This is different with American type Brownies. Lots of alcohol. I used Cointreau which matches very well with chocolate. I did experimenting using different types of organic flour and even replacing some butter with avocado.
Ingredients: Italian Couverture Chocolate, unsalted butter, organic milk, kampong eggs, organic cake flour, organic oatmeal flour, organic quinoa flour, walnuts, hazelnuts, avocado and Cointreau
Brioche with candied fruits, hazelnuts and crème frangipane filling. Brioche is a pastry of French origin that is similar to a highly enriched bread, and whose high egg and butter content give it a rich and tender crumb. It is “light and slightly puffy, more or less fine, according to the proportion of butter and eggs.” It has a dark, golden, and flaky crust, frequently accentuated by and egg wash applied after proofing. Brioche is usually eaten for Sunday’s breakfast but sometimes it is treated as cakes as well. In France, there are many traditional cakes made using Brioche dough.
This is made using indirect method, in which the ingredients are combined and the dough is prepared in more than a single phase. Unlike straight/direct dough method, the indirect method uses the poolish, the biga, or the crescente. A poolish is often imprecisely referred to as a sponge in the US. It is made of a mix of water, flour, and yeast, and is normally used as a starter. The poolish is a substantial cultivation of yeasts and acids which is very firm to the touch, cool, and made active by dose of yeast (1%). The rest time of the poolish is commonly from 16 to 18 hours although I rested them for only 25 minutes.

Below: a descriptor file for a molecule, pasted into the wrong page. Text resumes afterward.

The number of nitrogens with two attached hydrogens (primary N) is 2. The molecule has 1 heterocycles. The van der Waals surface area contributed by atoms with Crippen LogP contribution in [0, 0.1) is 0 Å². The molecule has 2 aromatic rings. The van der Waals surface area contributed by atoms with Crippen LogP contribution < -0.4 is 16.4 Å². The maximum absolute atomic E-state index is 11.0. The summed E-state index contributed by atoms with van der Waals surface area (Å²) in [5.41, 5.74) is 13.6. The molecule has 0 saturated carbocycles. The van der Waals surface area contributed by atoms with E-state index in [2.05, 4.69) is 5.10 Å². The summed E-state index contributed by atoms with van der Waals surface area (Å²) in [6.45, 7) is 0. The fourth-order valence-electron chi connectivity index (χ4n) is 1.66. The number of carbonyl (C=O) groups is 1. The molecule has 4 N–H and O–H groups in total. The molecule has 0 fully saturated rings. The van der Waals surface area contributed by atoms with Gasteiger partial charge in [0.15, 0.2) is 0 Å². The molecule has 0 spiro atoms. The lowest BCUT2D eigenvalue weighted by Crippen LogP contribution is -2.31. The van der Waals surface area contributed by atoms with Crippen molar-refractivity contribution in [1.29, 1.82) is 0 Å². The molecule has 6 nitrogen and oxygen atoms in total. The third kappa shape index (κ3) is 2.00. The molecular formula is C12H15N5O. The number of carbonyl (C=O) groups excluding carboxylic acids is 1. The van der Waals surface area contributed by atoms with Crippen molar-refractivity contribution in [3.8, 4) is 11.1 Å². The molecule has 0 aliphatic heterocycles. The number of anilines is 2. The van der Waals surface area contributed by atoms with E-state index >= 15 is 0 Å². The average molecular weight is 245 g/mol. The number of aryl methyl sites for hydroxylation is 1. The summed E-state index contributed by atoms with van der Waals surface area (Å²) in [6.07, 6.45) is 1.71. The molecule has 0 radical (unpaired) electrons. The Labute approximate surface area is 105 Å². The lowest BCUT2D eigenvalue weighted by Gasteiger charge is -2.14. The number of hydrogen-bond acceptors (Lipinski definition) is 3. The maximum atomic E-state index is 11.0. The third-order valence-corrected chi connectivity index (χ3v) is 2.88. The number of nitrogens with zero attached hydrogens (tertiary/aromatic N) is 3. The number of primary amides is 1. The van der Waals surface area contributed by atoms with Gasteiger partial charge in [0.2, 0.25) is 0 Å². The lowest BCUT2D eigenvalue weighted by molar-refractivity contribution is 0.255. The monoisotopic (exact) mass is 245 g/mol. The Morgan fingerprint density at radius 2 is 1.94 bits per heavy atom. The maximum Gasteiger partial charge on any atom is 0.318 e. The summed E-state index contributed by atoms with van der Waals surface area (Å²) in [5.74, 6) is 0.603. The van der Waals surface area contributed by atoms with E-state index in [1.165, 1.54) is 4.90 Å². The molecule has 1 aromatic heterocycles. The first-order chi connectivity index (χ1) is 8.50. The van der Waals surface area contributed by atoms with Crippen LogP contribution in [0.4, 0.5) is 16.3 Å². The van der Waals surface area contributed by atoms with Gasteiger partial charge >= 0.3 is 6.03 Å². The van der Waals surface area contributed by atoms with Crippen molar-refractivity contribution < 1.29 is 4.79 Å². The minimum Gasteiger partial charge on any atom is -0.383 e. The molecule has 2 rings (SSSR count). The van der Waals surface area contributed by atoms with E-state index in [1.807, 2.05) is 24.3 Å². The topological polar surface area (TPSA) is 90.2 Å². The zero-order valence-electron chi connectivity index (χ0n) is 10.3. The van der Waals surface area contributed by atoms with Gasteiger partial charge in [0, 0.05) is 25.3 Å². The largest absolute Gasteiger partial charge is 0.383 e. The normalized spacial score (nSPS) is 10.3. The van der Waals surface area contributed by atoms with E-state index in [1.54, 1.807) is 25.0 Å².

The crème frangipane is made by mixing crème pâtissière and crème d’amande. The scent of vanilla beans and the almost combination were just perfectly made in heaven.
Made during my five-day schooling at Tsuji Institute of Patisserie in Osaka, Japan from Aug 18th – 22nd 2014.
A chewy bar filled with the heady taste of honey and the crunch of roasted pistachios, almonds and hazelnuts. Originally from South of France. In France, there are two kinds of nougat: Nougat de Montélimar, which is on the softer side and white from being made with egg whites, and Nougatine, which is darker and made with caramelised sugar. It often has a firmer consistency with more crunch. The process is all about timing. The temperature of the honey and sugar is very important.
These cookies are not only cute but also healthy. Butter-free, sugar-free, eggs-free, baking-soda free and totally gluten-free cookies. Mostly organic ingredients.
I did make the same dough using unsalted butter and as we all know butter gives softer texture and taste but once you’ve tried these butter-free cookies, you will definitely love these! They have coarse-texture but you will enjoy each bite of them and the feelings are unforgettable!